To Westerners it seems very odd to associate a planet with a particular direction, but Vastu does this! So Vastu is linked to another of yoga’s related subjects – Jyotish or Vedic Astrology.

In the West, the idea of associating a planet with a day of the week is so deeply embedded in our culture we rarely even think about it. For example, Saturday is associated with Saturn, Sunday with the Sun, Monday with the Moon. In the French language it is even clearer – Tuesday is associated with Mars (Mardi), Wednesday with Mercury (Mercredi) and Friday with Venus (Vendredi).

Now here is the link. In Vastu, planets are associated with particular directions and in Vedic Astrology they are associated with particular characteristics (e.g. Jupiter is associated with wisdom, Mercury with intellect, etc. – see Planetary Indications article)

    • So it should come as no surprise that Vastu chooses the direction North in which to place a study or home office, as this direction is associated with Mercury – the planet of intellect and communications.
    • Similarly, Vastu locates a room for spiritual purposes such as meditation and yoga in the North East – which is the direction associated with Jupiter (the planet that indicates wisdom, spiritual practices, etc.)
    • The most important of the ‘planets’ (actually ‘Grahas’ or celestial objects) from a Jyotish perspective is the Sun. It represents power, health and general well-being. The Sun rises in the East and is linked with this direction. So, according to Vastu, the main entrance should always be in the East of a building and face the rising Sun.

Links between Vastu, ‘Laws of Nature’ (Devatas) and Directions for Rooms

In the Vedic Tradition, each of the directions is also associated with a particular aspect of ‘Natural Law’ – also known as ‘Force of Nature’ or ‘Devata’.  These forces are collectively known as the ‘Dikpala Devatas’ – or ‘Guardians of the Eight Directions’. There are strong links between these concepts and the Chinese concept of ‘The Four Symbols’ – ancient ‘spirits’ responsible for the four cardinal directions.

If we now examine a few of the links between these ‘forces’ and the Vastu room recommendations.

    • The ‘force of nature’ responsible for wealth is called ‘Kuber’ and this is associated with the North direction. So it comes as no surprise that the North direction is a good place to keep valuables in a home. It is also linked with a place for study and usually, the more we learn the more we earn!
    • Agni is the devata associated with fire and the South East direction. So it seems quite logical to place the kitchen in the South East of a building as cooking requires heat!
    • The devata Indra is said to be the ‘ruler of the other forces of nature’, just as the Sun takes a primary position in the hierarchy of the planets. So both Indra and the Sun are linked to the Eastern direction – the preferred direction for the primary entrance to our homes.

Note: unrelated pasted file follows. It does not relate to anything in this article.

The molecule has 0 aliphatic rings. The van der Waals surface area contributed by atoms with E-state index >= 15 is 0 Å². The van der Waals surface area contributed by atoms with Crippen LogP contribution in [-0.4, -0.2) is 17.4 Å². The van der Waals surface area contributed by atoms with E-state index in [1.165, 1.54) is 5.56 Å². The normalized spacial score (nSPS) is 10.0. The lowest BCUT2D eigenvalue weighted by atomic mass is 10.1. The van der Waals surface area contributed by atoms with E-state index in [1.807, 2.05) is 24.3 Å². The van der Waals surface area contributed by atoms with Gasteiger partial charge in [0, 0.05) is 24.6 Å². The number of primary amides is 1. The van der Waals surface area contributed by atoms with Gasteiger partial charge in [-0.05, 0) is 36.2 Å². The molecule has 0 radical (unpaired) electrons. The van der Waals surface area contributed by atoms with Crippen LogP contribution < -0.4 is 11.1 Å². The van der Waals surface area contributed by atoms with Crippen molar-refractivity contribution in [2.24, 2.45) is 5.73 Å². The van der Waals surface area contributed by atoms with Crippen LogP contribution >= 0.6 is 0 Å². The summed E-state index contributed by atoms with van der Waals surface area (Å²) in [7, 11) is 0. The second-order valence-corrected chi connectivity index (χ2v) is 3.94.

Links between Vastu, the ‘Five Elements’ and Directions for Rooms

In the Vedic tradition the whole world (including us!) is made from combinations of the five primary elements or ‘Pancha Maha Bhootas’. It is overly simplistic to translate these into English as ‘Earth’, ’Water’,  ‘Air’, ‘Fire’, and ‘Space’. Taken together ‘Earth’, ‘Water’ and ‘Air’ actually represent the three key states of matter identified by Physics: Solids, Liquids, and Gasses. ‘Fire’ represents heat energy in all its forms, including radiant heat (and the digestive ‘fire’ within us). ‘Space’ is not just the three dimensions in which stuff exists, rather it is viewed as a field of vibrant ‘energy and intelligence’ (close analogies with the Vacuum State in Quantum Physics here).  Ultimately, it is also associated with Consciousness.

Again, let us examine the rationale for associating these ‘Elements’ with the Vastu ideal room recommendations.

    • Obviously the key place for the kitchen is associated with the ‘Fire’ element – the South East.
    • The ‘Water’ element is associated with the North East – so Vastu recommends the water supply should enter the building from this direction.
    • To get a sound sleep we don’t want to be in a place where the ‘Air’ or ‘Fire’ elements predominate (in Ayurvedic terms these would be linked to ‘Vata’ and ‘Pitta’ – see article on Sound Sleep through Ayurveda). So the South West, which is associated with ‘Earth’, seems a good place for a Master Bedroom.

Although all the above reasons may seem esoteric, they show that Vastu is a carefully thought out system that is integrated within the ‘Vedic Model of Reality’ and which also links to Yoga’s sister sciences of Jyotish and Ayurveda.

Together they form an integrated system that promotes health, happiness, fulfilment of our desires and good spiritual progress.